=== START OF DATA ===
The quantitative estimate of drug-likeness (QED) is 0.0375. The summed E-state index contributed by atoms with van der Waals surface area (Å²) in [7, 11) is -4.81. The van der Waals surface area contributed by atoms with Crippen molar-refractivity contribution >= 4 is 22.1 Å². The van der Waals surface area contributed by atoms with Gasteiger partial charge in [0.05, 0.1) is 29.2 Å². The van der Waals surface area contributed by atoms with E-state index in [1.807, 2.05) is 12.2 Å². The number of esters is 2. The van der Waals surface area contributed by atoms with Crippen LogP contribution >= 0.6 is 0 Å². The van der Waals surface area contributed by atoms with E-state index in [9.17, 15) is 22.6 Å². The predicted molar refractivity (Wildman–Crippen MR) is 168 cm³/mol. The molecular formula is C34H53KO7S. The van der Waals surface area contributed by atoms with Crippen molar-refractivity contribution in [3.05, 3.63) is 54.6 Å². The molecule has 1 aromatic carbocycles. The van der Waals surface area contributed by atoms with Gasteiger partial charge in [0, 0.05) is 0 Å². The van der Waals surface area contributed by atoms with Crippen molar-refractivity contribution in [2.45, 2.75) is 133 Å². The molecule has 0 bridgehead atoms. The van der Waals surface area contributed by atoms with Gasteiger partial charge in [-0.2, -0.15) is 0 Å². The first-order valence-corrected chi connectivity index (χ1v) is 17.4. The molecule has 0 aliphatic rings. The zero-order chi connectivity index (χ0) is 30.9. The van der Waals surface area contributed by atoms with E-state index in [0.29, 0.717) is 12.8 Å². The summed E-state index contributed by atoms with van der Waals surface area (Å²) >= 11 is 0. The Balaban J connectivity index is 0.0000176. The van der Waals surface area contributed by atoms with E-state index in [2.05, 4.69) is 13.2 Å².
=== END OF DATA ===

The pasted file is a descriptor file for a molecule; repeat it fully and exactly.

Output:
The quantitative estimate of drug-likeness (QED) is 0.0375. The summed E-state index contributed by atoms with van der Waals surface area (Å²) in [7, 11) is -4.81. The van der Waals surface area contributed by atoms with Crippen molar-refractivity contribution >= 4 is 22.1 Å². The van der Waals surface area contributed by atoms with Gasteiger partial charge in [0.05, 0.1) is 29.2 Å². The van der Waals surface area contributed by atoms with E-state index in [1.807, 2.05) is 12.2 Å². The number of esters is 2. The van der Waals surface area contributed by atoms with Crippen LogP contribution >= 0.6 is 0 Å². The van der Waals surface area contributed by atoms with E-state index in [9.17, 15) is 22.6 Å². The predicted molar refractivity (Wildman–Crippen MR) is 168 cm³/mol. The molecular formula is C34H53KO7S. The van der Waals surface area contributed by atoms with Crippen molar-refractivity contribution in [3.05, 3.63) is 54.6 Å². The molecule has 1 aromatic carbocycles. The van der Waals surface area contributed by atoms with Gasteiger partial charge in [0, 0.05) is 0 Å². The van der Waals surface area contributed by atoms with Crippen molar-refractivity contribution in [2.45, 2.75) is 133 Å². The molecule has 0 bridgehead atoms. The van der Waals surface area contributed by atoms with Gasteiger partial charge in [-0.2, -0.15) is 0 Å². The first-order valence-corrected chi connectivity index (χ1v) is 17.4. The molecule has 0 aliphatic rings. The zero-order chi connectivity index (χ0) is 30.9. The van der Waals surface area contributed by atoms with E-state index in [0.29, 0.717) is 12.8 Å². The summed E-state index contributed by atoms with van der Waals surface area (Å²) >= 11 is 0. The Balaban J connectivity index is 0.0000176. The van der Waals surface area contributed by atoms with E-state index in [2.05, 4.69) is 13.2 Å².